“Emerging at the other end, we will not be the same as we were; we will have become more humble, more connected to the natural world, fitter, leaner more skilled and, ultimately wiser.”
Rob Hopkins, originator of the Transition Town Movement
Hamamelis virginiana in flower March 23rd Ashfield MA
We are not in Japan, Egypt or Libya or even Wisconsin. For this I have Gratitude. Even better we live in a small town full of like-minded people. More reason for gratitude. A huge portion of the food we eat is locally grown by farmers we call friends. The general mindset is one of DIY, fix it, and help your neighbors. Still like so many others these economic times have hit us hard in a little over a month we have to move, leave our home of 11 years and we have still not found a place we can afford.
Recently I got to thinking (again) about sustainability and ways of becoming more self reliant (next step chickens and beekeeping). Sticking point is still reliance on my vehicle! This time I got to thinking about sustainable medicine, how so much as been said about growing/preserving your own food, eating local, seed saving, there has been less emphasis on locally grown/manufactured DIY medicine. Thinking of your families health care as a skill that can be learnt as opposed to relying on professionals. While we have talked about the benefit of using plants that are local and part of our home ecosystem, every step in the process of herbal medicine making from growing and gathering, to tincturing, to family care can be taken on as part of the family homestead whether urban or rural. It can is a project that the whole family can participate in, at the same time gaining skills in personal health promotion. Herbal medicines are not only a source for treating disease they are also a source for promoting health for your family and community health by reducing the number of trips to a family practice, travel time, energy consumption, pharmaceutical company support.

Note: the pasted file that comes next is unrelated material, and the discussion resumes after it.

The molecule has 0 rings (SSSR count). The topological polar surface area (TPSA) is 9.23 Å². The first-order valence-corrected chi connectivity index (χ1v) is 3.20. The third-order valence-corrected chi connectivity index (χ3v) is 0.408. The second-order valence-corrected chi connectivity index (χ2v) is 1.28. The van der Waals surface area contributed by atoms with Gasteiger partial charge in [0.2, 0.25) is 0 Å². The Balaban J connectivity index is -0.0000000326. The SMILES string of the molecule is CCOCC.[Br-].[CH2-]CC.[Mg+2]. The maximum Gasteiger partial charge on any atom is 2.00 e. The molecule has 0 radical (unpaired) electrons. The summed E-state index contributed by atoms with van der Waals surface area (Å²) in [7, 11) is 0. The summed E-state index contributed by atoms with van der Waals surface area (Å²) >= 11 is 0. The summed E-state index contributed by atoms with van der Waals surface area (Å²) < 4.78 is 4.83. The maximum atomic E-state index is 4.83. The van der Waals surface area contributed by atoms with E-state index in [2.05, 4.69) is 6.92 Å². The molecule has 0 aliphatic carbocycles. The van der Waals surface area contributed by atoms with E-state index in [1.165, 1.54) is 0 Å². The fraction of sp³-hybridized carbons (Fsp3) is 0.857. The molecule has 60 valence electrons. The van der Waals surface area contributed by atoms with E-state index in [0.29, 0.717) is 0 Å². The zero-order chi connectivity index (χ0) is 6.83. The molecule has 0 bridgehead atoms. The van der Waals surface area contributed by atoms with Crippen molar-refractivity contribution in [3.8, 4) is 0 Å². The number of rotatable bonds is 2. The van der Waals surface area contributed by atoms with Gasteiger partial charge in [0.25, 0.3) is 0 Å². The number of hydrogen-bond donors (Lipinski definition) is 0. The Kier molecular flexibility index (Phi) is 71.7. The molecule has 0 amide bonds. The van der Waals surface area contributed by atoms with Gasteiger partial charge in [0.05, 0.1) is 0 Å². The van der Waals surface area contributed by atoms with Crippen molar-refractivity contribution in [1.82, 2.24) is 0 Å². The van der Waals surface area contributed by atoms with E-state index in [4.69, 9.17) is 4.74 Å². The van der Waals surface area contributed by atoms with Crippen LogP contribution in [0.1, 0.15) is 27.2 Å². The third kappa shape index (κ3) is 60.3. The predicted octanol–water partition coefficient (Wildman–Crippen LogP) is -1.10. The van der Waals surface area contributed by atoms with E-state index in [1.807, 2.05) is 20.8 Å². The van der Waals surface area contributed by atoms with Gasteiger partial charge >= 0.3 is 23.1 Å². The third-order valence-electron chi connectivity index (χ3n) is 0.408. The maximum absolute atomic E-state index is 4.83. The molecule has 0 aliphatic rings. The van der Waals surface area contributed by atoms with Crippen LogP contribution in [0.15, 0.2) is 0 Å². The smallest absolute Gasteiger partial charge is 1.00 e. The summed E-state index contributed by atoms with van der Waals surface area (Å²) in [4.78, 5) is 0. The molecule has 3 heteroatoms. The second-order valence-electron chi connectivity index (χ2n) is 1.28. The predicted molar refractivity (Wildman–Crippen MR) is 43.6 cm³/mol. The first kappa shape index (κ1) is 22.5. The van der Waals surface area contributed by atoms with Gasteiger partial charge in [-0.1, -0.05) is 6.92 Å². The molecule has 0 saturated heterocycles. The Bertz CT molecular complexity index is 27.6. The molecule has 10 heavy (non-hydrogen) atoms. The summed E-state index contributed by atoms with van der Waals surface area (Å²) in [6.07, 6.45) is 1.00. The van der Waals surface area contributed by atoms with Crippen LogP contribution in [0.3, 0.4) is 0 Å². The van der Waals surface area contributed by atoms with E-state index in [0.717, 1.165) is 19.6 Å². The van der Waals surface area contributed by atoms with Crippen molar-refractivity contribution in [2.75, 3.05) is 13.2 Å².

“Annually, about 7,000 children ages 11 and younger require a hospital emergency room visit because of an adverse reaction to one of these substances.” U.S. Centers for Disease Control and Prevention (CDC).
In solidarity with the sustainable farming movement, it is important that we begin to make local choices regarding our family health-care. Despite the cost, the commitment to grow or make our medicines or purchase locally and organically grown herbs is an investment in the health of the planet. Remember Herbal medicine is the medicine if the People practical thrifty and fun, over 80% of the worlds population still uses herbs as their primary means of healthcare.
Here is where I see my role as a community herbalist to teach people the art of herbal medicine, and to encourage the practice of community based herbalism. For this reason I am offering my new distance learning program at an affordable rate with the hope that families will jump on board and begin their journey to sustainable family health-care.
Books that I am loving (in other words heavy rotation from the library):
Love this Homemade Living Series....I highly recommend it, great detailed starter info.
Backyard Sugarin': A Complete How-To Guide by Rick Mann and Daniel Wolf